Sports arenas featuring fast player action, miniature playing objects like cricket balls, and a long-distance for spectator viewing mean a high lighting level is required. Conversely, more giant balls, slower speeds, and shorter distances require significantly fewer lighting levels. On the outside, exterior led sports field lighting is utilized to achieve high-level coverage of events. The LED lighting options are preferred because they are safe, provide bright light, reduce energy costs, and consume even less electricity than standard lighting options. Let’s focus on a short history of LED lighting.
A short history of LED lighting
Light-emitting diodes are the most efficient technology currently available for exterior LED sports field lighting. As a solid-state lighting system, LED works by semi-conductor converting electricity to light in a small area (1 square millimeter or less). Most LED lamps contain multiple light-emitting diodes, which produce light in one direction, eliminating the need for reflectors and diffusers.
To understand LED lighting, one has to appreciate the progressive development of LED lights and electroluminescence. Henry Joseph Round first noticed this occurrence in 1907. By 1920, Robert Pohl and Bernhard Gudden used zinc sulfide combined with copper to recreate electroluminescence. The shortcoming was that the light was too dim to be of any practical use.
In 1961, Gary Pittman and Robert Biard created an infra-red LED during their time at Texas Instruments. Consumers could not put this light to use because it was invisible to the human eye. The invention was an accident since Gary and Robert were working on laser diodes.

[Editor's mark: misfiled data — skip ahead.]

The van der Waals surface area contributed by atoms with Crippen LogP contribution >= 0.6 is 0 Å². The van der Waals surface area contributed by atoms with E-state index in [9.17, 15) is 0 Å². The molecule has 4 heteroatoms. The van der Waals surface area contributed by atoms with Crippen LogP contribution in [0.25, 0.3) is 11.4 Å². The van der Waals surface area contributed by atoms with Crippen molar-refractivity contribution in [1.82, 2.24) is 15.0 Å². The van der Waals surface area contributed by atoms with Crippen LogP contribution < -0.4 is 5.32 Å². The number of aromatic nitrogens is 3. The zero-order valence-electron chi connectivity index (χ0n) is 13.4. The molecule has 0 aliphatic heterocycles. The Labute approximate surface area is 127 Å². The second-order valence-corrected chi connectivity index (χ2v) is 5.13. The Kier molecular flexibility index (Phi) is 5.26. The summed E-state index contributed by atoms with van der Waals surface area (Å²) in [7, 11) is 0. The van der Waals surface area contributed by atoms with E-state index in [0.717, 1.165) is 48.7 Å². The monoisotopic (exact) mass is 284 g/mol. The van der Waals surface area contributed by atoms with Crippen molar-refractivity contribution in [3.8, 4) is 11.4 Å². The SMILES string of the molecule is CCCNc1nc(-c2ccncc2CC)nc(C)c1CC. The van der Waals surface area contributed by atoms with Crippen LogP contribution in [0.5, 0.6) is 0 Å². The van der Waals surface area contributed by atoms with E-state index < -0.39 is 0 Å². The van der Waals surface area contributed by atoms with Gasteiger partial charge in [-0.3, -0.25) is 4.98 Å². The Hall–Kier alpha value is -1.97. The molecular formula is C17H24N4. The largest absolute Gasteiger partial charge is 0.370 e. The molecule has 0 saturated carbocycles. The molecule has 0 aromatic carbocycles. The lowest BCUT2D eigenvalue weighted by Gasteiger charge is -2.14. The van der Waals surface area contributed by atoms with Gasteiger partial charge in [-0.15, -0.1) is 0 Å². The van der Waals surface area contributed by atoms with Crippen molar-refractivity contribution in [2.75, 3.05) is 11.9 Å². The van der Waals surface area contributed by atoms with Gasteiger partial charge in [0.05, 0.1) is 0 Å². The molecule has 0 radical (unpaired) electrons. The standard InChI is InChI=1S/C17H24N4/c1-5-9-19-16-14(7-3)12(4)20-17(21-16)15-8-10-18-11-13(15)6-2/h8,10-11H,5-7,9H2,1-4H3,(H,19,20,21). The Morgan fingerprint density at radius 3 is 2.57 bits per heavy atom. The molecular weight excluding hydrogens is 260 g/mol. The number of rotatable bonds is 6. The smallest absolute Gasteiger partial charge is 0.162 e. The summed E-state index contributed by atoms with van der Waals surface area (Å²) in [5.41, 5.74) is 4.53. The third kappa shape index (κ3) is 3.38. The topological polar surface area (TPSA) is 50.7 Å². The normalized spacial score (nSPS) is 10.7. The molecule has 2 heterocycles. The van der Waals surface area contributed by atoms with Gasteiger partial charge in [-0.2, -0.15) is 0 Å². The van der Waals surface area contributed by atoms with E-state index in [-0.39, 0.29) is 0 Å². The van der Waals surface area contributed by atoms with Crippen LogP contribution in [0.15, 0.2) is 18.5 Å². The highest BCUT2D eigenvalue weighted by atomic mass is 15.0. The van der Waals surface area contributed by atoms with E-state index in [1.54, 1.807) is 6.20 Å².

Nick Holonyak finally created an LED that could generate visible red light during his time at General Electric. He is, therefore, officially known as the father of the light-emitting diode. LED lighting in the early years used Gallium Phosphide as the substrate to increase efficiency and produce brighter red hues. In later years, orange LEDs came into mass production.
By 1972, George Crawford working at Monstanto used double Gallium Phosphide chips (green and red) to craft LEDs that could emit yellow light, albeit pale. This made Monsanto the first company to mass-produce LED lights. By the end of that decade, Crawford had created an LED that was almost ten times brighter than all the previous versions.
The mid-1970s saw scientists used Gallium Phosphide to create green light LEDs. The early 80s saw the rise in popularity of super bright LEDs that were yellow, green, and bright red. By 1994, Shuji Nakamura had invented blue LEDs using Gallium Nitride, followed by green LEDs and high-intensity blue varieties.
At this point, the US Department of Energy chipped in to encourage white LED light. This was prompted by a need for business people to light up their premises with cost-effective solutions. This essentially means that today’s LED sports field lighting is up to seven times more efficient than incandescent lighting options.
LED technology is applied extensively in residential, commercial, and industrial settings. This has led to the adoption of warranties, government programs and standards, and enhanced industry best practices.